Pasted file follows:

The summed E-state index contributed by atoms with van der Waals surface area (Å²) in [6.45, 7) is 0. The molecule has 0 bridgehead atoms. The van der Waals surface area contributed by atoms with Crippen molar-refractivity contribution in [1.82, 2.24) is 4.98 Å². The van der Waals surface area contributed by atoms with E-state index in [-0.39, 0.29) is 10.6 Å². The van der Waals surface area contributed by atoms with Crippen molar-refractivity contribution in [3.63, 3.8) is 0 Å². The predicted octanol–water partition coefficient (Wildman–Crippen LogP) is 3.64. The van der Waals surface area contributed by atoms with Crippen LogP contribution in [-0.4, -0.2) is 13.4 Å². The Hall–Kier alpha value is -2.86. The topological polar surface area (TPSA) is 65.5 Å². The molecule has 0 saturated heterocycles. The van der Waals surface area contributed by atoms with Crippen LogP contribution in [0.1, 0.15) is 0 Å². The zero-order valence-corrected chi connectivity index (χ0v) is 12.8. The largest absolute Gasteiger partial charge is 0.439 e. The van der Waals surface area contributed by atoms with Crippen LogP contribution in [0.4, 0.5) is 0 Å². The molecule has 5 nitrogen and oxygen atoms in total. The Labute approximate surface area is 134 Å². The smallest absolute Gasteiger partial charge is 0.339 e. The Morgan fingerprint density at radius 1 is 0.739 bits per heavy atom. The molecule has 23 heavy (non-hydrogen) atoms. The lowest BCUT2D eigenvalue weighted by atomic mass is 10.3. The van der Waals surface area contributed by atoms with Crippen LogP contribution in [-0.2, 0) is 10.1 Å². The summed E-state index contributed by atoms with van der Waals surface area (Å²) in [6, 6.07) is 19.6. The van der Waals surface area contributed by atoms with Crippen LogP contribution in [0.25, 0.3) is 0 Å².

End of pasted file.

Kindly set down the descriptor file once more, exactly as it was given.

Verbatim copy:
The summed E-state index contributed by atoms with van der Waals surface area (Å²) in [6.45, 7) is 0. The molecule has 0 bridgehead atoms. The van der Waals surface area contributed by atoms with Crippen molar-refractivity contribution in [1.82, 2.24) is 4.98 Å². The van der Waals surface area contributed by atoms with E-state index in [-0.39, 0.29) is 10.6 Å². The van der Waals surface area contributed by atoms with Crippen molar-refractivity contribution in [3.63, 3.8) is 0 Å². The predicted octanol–water partition coefficient (Wildman–Crippen LogP) is 3.64. The van der Waals surface area contributed by atoms with Crippen LogP contribution in [-0.4, -0.2) is 13.4 Å². The Hall–Kier alpha value is -2.86. The topological polar surface area (TPSA) is 65.5 Å². The molecule has 0 saturated heterocycles. The van der Waals surface area contributed by atoms with Crippen LogP contribution in [0.1, 0.15) is 0 Å². The zero-order valence-corrected chi connectivity index (χ0v) is 12.8. The largest absolute Gasteiger partial charge is 0.439 e. The van der Waals surface area contributed by atoms with Crippen LogP contribution in [0.4, 0.5) is 0 Å². The molecule has 5 nitrogen and oxygen atoms in total. The Labute approximate surface area is 134 Å². The smallest absolute Gasteiger partial charge is 0.339 e. The Morgan fingerprint density at radius 1 is 0.739 bits per heavy atom. The molecule has 23 heavy (non-hydrogen) atoms. The lowest BCUT2D eigenvalue weighted by atomic mass is 10.3. The van der Waals surface area contributed by atoms with Crippen LogP contribution in [-0.2, 0) is 10.1 Å². The summed E-state index contributed by atoms with van der Waals surface area (Å²) in [6, 6.07) is 19.6. The van der Waals surface area contributed by atoms with Crippen LogP contribution in [0.25, 0.3) is 0 Å².